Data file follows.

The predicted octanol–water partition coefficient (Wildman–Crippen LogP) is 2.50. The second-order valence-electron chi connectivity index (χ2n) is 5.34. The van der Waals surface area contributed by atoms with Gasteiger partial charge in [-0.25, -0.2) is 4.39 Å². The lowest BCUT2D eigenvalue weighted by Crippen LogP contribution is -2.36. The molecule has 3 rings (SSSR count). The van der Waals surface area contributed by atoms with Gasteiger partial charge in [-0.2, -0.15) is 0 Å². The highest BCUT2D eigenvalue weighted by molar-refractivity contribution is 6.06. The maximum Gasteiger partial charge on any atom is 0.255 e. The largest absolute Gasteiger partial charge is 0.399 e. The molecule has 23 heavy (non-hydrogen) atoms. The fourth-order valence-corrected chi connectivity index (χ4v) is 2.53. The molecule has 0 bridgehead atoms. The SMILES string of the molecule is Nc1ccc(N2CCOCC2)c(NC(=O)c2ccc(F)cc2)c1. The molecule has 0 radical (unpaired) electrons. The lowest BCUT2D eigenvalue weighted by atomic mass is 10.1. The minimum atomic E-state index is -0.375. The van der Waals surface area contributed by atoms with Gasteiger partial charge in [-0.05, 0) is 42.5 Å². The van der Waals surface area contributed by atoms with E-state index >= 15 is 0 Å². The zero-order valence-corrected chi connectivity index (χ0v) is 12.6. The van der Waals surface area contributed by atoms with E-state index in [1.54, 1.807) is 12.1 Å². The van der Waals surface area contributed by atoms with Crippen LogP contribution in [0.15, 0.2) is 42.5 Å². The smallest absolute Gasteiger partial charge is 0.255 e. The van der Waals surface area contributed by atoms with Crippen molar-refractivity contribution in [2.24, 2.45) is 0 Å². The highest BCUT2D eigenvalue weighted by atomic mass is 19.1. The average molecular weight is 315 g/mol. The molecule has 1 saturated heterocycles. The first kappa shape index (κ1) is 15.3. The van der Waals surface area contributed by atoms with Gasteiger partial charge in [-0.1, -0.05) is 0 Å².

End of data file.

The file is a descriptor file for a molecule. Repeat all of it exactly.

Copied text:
The predicted octanol–water partition coefficient (Wildman–Crippen LogP) is 2.50. The second-order valence-electron chi connectivity index (χ2n) is 5.34. The van der Waals surface area contributed by atoms with Gasteiger partial charge in [-0.25, -0.2) is 4.39 Å². The lowest BCUT2D eigenvalue weighted by Crippen LogP contribution is -2.36. The molecule has 3 rings (SSSR count). The van der Waals surface area contributed by atoms with Gasteiger partial charge in [-0.2, -0.15) is 0 Å². The highest BCUT2D eigenvalue weighted by molar-refractivity contribution is 6.06. The maximum Gasteiger partial charge on any atom is 0.255 e. The largest absolute Gasteiger partial charge is 0.399 e. The molecule has 23 heavy (non-hydrogen) atoms. The fourth-order valence-corrected chi connectivity index (χ4v) is 2.53. The molecule has 0 bridgehead atoms. The SMILES string of the molecule is Nc1ccc(N2CCOCC2)c(NC(=O)c2ccc(F)cc2)c1. The molecule has 0 radical (unpaired) electrons. The lowest BCUT2D eigenvalue weighted by atomic mass is 10.1. The minimum atomic E-state index is -0.375. The van der Waals surface area contributed by atoms with Gasteiger partial charge in [-0.05, 0) is 42.5 Å². The van der Waals surface area contributed by atoms with E-state index >= 15 is 0 Å². The zero-order valence-corrected chi connectivity index (χ0v) is 12.6. The van der Waals surface area contributed by atoms with E-state index in [1.54, 1.807) is 12.1 Å². The van der Waals surface area contributed by atoms with Crippen LogP contribution in [0.15, 0.2) is 42.5 Å². The smallest absolute Gasteiger partial charge is 0.255 e. The van der Waals surface area contributed by atoms with Crippen molar-refractivity contribution in [2.24, 2.45) is 0 Å². The highest BCUT2D eigenvalue weighted by atomic mass is 19.1. The average molecular weight is 315 g/mol. The molecule has 1 saturated heterocycles. The first kappa shape index (κ1) is 15.3. The van der Waals surface area contributed by atoms with Gasteiger partial charge in [-0.1, -0.05) is 0 Å².